If you are building an application that integrates to SAP Business One, you are spoiled for choice these days. In some respects, this leads to a bit of a dilemma as to which way you should go.
In the past, you could use the DI-API and UI-API, or the DTW, to link to the SAP Business One business processes or to push data and transactions in to the software. But now, there are a number of solutions that, on the face of it, look like competing options.
The Range of Choices Has Expanded
You (still) have the DI-API, which you can call directly in your applications whether you are building with Java- or .NET-based languages, such as C# or VB. These come with a high degree of granular control over the end-to-end process and, therefore, will continue to be the right choice for many developers.
However, you can now also build your applications utilising the SAP Business One Integration Framework (B1i). This framework has grown from being a “skunk works” project at SAP (which is what I recall it being when it was first released) to a core component of the overall offering.
The biggest difference with B1i is that it offers more than just an API, (which, in many respects, is what the new Service Layer on SAP HANA offers) and the integration is based more on document-level integration with a set of additional tools that deliver Business Process Modeling and Business Process Flow capabilities.
So it’s fair to say that it has grown significantly since the early days back in 2007 when it was first released.
In fact, I caught up with Nicolas Fuchs at the Biz.ONE Conference and got the opportunity to learn more about what SAP has planned for B1i. Plans potentially include a more descriptive name change (it's SAP, of course); but more importantly, a number of different deployment options as well. These options range from a lightweight solution running on raspberry Pi (and the associated Raspbian Linux O/S) to potentially a standalone platform that, according to Nicolas, has attracted the attention of other product groups inside SAP as a potential solution to their integration challenges.
Bringing IoT into the SAP Business One Mix
Of course, with the Internet of Things (IoT) being an area of interest and developing opportunity for businesses of all sizes, I was particularly intrigued by the potential application of B1i as a component of an IoT strategy. Including process control, data capture, and process monitoring, this is where the lightweight B1i option can fit; running on a low-cost, robust platform (like Raspberry Pi) that has all kinds of plug-in capabilities for data capture.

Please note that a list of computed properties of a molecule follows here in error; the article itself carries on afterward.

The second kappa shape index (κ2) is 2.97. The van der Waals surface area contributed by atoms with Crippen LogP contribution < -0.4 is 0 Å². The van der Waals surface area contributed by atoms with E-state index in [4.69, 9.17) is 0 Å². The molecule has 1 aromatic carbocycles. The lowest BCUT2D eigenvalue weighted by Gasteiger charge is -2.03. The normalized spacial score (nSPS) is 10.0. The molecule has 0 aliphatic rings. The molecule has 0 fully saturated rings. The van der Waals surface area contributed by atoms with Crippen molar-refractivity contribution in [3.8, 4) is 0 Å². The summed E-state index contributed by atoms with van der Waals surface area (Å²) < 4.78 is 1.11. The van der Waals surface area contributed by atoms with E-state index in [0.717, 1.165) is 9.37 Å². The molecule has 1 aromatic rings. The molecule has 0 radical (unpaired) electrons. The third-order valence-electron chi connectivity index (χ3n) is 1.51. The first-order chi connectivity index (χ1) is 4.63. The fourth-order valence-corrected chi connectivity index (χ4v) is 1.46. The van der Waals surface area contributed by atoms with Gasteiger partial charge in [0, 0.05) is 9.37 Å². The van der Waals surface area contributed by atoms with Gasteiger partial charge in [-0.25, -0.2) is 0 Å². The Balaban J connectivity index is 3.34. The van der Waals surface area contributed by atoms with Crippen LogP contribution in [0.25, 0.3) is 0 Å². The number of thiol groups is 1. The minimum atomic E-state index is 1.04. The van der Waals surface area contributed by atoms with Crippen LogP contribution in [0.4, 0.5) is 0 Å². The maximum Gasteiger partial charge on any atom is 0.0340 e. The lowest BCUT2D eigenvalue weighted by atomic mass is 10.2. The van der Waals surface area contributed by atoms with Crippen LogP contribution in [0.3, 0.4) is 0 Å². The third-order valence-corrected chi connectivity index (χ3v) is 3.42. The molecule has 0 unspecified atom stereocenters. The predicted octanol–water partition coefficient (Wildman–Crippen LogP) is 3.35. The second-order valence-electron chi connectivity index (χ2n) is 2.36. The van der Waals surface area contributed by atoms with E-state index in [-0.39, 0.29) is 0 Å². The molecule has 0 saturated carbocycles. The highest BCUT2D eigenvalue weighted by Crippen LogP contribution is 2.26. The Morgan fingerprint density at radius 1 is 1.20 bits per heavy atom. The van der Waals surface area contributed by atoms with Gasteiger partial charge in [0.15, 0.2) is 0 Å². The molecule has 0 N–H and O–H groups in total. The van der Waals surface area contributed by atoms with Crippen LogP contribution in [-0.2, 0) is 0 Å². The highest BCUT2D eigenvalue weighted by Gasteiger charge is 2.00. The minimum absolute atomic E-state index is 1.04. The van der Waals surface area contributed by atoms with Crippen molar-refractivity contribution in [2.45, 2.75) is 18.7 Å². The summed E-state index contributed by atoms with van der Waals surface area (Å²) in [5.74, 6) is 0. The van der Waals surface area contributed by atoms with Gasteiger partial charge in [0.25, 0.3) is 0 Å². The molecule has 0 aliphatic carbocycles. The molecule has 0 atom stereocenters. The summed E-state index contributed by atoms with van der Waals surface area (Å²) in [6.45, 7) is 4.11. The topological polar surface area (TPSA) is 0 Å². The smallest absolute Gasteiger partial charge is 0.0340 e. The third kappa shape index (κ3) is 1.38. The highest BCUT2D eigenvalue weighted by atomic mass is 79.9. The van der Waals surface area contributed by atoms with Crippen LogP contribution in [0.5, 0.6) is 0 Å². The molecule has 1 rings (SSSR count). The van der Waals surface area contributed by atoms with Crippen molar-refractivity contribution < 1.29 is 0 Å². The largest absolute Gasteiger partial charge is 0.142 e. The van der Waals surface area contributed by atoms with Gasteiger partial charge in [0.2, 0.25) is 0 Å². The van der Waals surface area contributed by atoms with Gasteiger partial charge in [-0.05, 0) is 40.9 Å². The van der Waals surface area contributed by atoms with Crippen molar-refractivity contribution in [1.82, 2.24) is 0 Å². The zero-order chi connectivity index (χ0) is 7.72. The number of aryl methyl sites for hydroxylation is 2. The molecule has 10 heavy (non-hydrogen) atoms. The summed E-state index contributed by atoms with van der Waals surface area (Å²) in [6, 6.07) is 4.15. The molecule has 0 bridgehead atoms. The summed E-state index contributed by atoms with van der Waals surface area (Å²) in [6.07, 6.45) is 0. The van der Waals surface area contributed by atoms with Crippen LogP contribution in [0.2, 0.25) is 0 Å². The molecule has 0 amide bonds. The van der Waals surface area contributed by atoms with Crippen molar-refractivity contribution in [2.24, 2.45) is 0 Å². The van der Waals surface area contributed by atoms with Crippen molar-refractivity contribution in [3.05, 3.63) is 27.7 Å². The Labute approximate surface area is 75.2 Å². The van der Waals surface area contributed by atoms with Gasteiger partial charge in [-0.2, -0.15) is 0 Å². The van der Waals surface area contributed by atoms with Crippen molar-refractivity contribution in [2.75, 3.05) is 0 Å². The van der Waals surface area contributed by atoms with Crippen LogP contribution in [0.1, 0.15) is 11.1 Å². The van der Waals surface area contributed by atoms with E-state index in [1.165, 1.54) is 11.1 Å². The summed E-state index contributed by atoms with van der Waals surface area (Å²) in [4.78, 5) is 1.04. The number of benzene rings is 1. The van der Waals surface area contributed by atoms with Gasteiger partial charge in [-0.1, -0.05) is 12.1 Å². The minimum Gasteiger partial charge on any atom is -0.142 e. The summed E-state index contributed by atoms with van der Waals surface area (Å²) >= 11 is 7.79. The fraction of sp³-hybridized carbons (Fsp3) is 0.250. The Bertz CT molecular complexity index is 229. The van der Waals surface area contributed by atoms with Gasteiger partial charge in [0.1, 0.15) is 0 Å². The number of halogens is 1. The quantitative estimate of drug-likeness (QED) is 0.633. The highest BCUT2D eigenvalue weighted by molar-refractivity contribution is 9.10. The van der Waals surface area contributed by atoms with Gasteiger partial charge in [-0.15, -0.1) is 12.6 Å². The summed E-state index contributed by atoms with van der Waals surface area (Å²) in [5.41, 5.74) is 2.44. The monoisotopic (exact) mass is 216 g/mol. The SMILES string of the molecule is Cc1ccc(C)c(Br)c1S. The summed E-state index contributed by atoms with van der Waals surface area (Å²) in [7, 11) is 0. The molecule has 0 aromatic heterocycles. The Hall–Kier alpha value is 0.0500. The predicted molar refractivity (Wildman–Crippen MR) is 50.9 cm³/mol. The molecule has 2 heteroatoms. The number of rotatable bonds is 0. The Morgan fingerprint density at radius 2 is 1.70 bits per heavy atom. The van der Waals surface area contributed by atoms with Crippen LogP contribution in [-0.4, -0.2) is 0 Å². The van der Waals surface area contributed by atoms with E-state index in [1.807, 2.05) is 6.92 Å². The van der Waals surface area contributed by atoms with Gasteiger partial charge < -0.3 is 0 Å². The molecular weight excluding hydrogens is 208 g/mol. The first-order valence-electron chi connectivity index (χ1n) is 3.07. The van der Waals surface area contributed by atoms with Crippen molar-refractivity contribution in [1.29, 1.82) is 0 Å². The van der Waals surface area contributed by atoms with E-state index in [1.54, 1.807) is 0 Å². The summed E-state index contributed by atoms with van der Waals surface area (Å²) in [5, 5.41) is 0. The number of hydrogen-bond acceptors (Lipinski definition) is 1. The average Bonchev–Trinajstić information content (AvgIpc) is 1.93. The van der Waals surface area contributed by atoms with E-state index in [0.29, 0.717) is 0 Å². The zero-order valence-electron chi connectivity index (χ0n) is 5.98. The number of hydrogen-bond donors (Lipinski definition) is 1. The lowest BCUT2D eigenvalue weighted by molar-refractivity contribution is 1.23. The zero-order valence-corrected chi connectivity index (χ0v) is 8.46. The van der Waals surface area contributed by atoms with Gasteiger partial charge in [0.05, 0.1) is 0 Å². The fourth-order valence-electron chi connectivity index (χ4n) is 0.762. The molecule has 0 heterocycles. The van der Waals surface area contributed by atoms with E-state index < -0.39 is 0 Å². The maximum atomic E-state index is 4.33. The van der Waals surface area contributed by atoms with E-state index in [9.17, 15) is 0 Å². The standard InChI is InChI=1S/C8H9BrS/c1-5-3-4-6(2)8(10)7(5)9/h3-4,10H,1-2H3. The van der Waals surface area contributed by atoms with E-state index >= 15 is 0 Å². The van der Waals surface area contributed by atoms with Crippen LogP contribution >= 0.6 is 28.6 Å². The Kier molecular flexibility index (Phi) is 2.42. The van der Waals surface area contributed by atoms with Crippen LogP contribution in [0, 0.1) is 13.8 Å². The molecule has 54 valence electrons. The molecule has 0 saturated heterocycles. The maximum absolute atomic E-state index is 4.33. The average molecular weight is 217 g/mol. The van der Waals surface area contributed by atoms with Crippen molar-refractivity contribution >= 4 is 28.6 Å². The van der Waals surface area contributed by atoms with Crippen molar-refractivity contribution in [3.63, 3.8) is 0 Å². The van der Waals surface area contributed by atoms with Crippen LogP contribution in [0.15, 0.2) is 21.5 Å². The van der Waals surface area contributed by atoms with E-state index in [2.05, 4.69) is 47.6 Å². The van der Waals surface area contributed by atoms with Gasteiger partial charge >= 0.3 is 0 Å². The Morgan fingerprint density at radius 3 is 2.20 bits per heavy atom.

Unfortunately, whilst the technology is quite exciting, the licensing and pricing model is still being developed, so the applicability of this remains to be seen. Hopefully SAP will take a long view on this and keep to pricing down to a reasonable level so the technology has a chance to get a foothold in the market.
The video embedded below shows a demo that the solution architects at SAP have been showing at recent events, including the Biz.ONE Conference, as an example of how this can come together in that IoT scenario.
The good news is that SAP have just released two new sets of e-learning to help you learn more about both B1i and the Service Layer. If you have an interest in either (or both) of these topics, I suggest these as the place to start:
- Learning how to use the Service Layer with SAP Business One version for SAP HANA
- Learning how to use the SAP Business One Integration Framework
Limitations Exist – Be Aware and Work Accordingly
However, you should remember that building on the Service Layer limits you to those customers that are running SAP HANA. If you are looking to build a commercially viable solution, you may need to factor in the adoption rate of SAP HANA. At Biz.ONE, SAP's keynote highlighted growing adoption of SAP HANA among customers; but I also talked with many at the event for whom SAP HANA is still limited to specific use cases based around analytics and data volumes. But it is clear SAP HANA is an integral part of SAP's planned future for SAP Business One.
With these various options and approaches, I would understand if developers feel a bit of a dilemma. However, as Nicholas pointed out to me (quite correctly), if you build on B1i, you can easily switch from the DI-API to the Service Layer without rewriting your core code. Factor that into your thought process, as well.